No, not at all. Again, Kirby writes: “…indeed the first full day of the Assembly will be very largely devoted to it. On the Tuesday evening at the opening rally .. .it is expected that Dr Martyn Lloyd-Jones will also speak to this theme. We feel it would be wrong, however, to devote the whole of our time together to one particular theme, important as that may be. On the second full day of Conference, therefore, we propose to devote our attention, first of all to certain current issues relating to moral and spiritual matters, and then to the Unfinished Task of Evangelism at home and abroad”.2 However, it is fair to add that the challenge and impact of the address by Lloyd-Jones in the first meeting overshadowed the rest of the Conference.
o Who attended the NAE?
Delegates from local churches, Fellowships, Societies and Denominations affiliated to the Evangelical Alliance.3
o Tell me more about the Commission on Church Unity which was established by the 1965 NAE.
During the first NAE in 1965 it was apparent that Evangelicals of all denominations were “vitally interested”4 in the question of Christian unity. The purpose of the Commission was “to study radically the various attitudes of Evangelicals to the Ecumenical Movement, denominationalism and a possible future United Church”. The 1965 NAE insisted that those elected to serve on the Commission should be “from within the membership of the Evangelical Alliance”. The Revs Peter Johnston (CotE) and John Caiger (Baptist) shared the chairmanship of the Commission. Other Commission members included Canon Frank Colquhoun (CotE), Rev. TH Bendor- Samuel (F1EC), GCD Howley (Brethren), Rev. Godfrey Robinson (Baptist) together with the Executive secretaries, Rev. Gilbert Kirby (Congregationalist), Rev. J Hywel Davies (Elim) and David Winter (CotE).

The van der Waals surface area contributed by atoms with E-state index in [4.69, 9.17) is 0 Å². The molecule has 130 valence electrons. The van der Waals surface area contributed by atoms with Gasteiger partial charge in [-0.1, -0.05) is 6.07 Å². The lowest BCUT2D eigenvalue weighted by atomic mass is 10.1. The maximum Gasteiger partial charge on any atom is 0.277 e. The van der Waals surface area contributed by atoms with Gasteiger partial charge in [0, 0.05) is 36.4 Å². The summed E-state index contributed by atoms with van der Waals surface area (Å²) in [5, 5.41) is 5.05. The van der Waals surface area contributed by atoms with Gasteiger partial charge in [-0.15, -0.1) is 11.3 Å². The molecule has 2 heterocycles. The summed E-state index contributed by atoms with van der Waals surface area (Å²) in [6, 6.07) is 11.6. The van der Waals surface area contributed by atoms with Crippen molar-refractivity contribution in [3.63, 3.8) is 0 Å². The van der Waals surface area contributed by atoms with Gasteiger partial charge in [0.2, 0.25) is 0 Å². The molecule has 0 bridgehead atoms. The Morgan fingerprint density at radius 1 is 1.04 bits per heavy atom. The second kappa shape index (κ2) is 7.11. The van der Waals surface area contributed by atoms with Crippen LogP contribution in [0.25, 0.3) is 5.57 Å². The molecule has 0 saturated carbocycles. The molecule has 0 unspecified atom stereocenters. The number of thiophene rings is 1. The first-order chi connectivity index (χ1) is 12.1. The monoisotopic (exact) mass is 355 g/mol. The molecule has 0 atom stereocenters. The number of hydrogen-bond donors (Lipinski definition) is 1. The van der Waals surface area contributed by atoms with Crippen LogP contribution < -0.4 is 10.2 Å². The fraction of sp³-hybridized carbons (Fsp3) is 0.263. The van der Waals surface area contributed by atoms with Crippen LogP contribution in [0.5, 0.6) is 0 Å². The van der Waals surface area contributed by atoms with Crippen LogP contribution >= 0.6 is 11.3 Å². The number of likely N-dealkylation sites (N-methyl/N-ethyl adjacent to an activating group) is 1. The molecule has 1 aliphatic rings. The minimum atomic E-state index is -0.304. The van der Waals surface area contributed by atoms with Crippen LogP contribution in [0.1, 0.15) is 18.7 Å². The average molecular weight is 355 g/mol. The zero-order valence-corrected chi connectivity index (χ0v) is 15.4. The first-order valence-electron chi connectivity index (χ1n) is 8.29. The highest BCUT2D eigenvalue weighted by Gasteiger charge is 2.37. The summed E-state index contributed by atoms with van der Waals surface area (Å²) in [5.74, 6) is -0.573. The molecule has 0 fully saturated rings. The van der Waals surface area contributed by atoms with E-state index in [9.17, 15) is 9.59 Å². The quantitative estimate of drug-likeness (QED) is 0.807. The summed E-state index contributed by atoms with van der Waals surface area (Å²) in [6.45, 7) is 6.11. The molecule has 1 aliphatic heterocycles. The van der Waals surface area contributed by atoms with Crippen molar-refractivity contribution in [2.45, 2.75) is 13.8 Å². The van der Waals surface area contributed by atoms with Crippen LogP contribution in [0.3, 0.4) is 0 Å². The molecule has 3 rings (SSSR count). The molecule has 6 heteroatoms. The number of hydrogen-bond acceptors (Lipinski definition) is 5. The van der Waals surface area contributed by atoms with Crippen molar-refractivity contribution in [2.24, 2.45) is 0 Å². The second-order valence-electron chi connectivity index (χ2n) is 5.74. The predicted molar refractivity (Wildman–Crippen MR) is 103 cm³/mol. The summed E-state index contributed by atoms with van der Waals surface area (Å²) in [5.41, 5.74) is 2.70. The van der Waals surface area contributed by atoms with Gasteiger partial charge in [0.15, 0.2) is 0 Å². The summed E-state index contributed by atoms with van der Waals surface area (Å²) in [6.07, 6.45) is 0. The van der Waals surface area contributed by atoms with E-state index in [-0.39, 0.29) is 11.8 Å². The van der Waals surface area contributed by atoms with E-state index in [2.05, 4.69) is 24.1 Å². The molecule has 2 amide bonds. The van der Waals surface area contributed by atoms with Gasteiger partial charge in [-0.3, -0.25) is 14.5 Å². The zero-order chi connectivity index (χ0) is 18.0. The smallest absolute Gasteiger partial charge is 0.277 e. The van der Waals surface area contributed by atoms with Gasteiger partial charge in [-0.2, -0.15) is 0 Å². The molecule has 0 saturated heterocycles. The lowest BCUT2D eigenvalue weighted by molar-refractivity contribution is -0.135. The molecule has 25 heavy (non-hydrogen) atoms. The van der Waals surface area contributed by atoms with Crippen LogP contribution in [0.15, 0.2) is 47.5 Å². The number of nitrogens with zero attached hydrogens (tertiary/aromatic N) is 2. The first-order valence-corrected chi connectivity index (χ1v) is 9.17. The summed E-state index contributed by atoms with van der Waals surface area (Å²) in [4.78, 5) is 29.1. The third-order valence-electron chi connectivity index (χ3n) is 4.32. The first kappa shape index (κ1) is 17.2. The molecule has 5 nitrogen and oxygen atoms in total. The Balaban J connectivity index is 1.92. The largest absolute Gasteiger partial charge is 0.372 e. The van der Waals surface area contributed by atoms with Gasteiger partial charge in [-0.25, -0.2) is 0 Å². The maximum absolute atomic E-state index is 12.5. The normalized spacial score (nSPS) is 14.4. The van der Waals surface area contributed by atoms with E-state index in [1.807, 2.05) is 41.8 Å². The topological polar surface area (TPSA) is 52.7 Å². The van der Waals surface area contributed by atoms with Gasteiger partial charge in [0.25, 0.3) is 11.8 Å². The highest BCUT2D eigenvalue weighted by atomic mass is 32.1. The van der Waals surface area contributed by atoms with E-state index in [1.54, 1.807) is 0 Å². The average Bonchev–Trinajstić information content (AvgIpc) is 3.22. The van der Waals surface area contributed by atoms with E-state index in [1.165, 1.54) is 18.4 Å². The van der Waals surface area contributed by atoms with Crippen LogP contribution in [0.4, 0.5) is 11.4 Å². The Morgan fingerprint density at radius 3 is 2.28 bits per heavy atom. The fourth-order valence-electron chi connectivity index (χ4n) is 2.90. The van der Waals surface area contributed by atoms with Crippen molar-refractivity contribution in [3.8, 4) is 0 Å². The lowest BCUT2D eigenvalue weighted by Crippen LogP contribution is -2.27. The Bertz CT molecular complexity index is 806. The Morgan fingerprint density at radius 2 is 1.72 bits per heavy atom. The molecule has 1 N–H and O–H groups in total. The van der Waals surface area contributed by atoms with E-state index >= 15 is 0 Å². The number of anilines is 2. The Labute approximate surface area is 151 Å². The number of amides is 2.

o Is it correct that Lloyd-Jones attended the Commission? Yes, it is correct. In addition to Lloyd-Jones, several others members of the Westminster Fellowship also agreed to speak to the Commission. The following people attended in person at the request of the Commission :
- Rev. Canon T G Mohan, CofE Evangelical Council Rev. W M D Persson, CotE Evangelical Council
- Rev. John A Job, Methodist Revival Fellowship
- Rev. Hon Roland Lamb, Methodist Revival Fellowship
- Rev. Ronald S Luland, Baptist Revival Fellowship
- Rev. Stanley J Voke, Baptist Revival Fellowship
- Rev. Geoffrey R King, Baptist Revival Fellowship 8
- Rev. E S Guest, Congregational Evangelical Revival Fellowship
- Dr D Martyn Lloyd-Jones, Westminster Chapel
- Rev. Alfred F Missen, British Pentecostal Fellowship
- Derek Warren, Christian Brethren Rev. HJones, Free Church ofEngland
- Rev. E Gregory, Free Church of England
- Rev. Dr JD Douglas, Church of Scotland
- Rev. Murdo A McLeod, Free Church of Scotland
- Rev. Kenneth H Bell, Presbyterian Church of England Rev. lain Murray, Grove Chapel, Camberwell
c::> How did the Commission define key-terms like ‘evangelical’ and ‘ecumenical’?
The term “evangelical” was used “in its more restricted sense to denote ‘conservative evangelical”‘ while “ecumenical” was understood “primarily with reference to the World Council ofChurches”.5 The Commission in using the term “United Church” understood it as referring to “a possible United Evangelical Church mentioned in the resolution passed at the 1965″ NAE.
c::> What conclusions did the Commission come to?
There were “definite conclusions”, namely:
- “There is no widespread demand at the present time for the setting up of a united evangelical church on denominational lines”.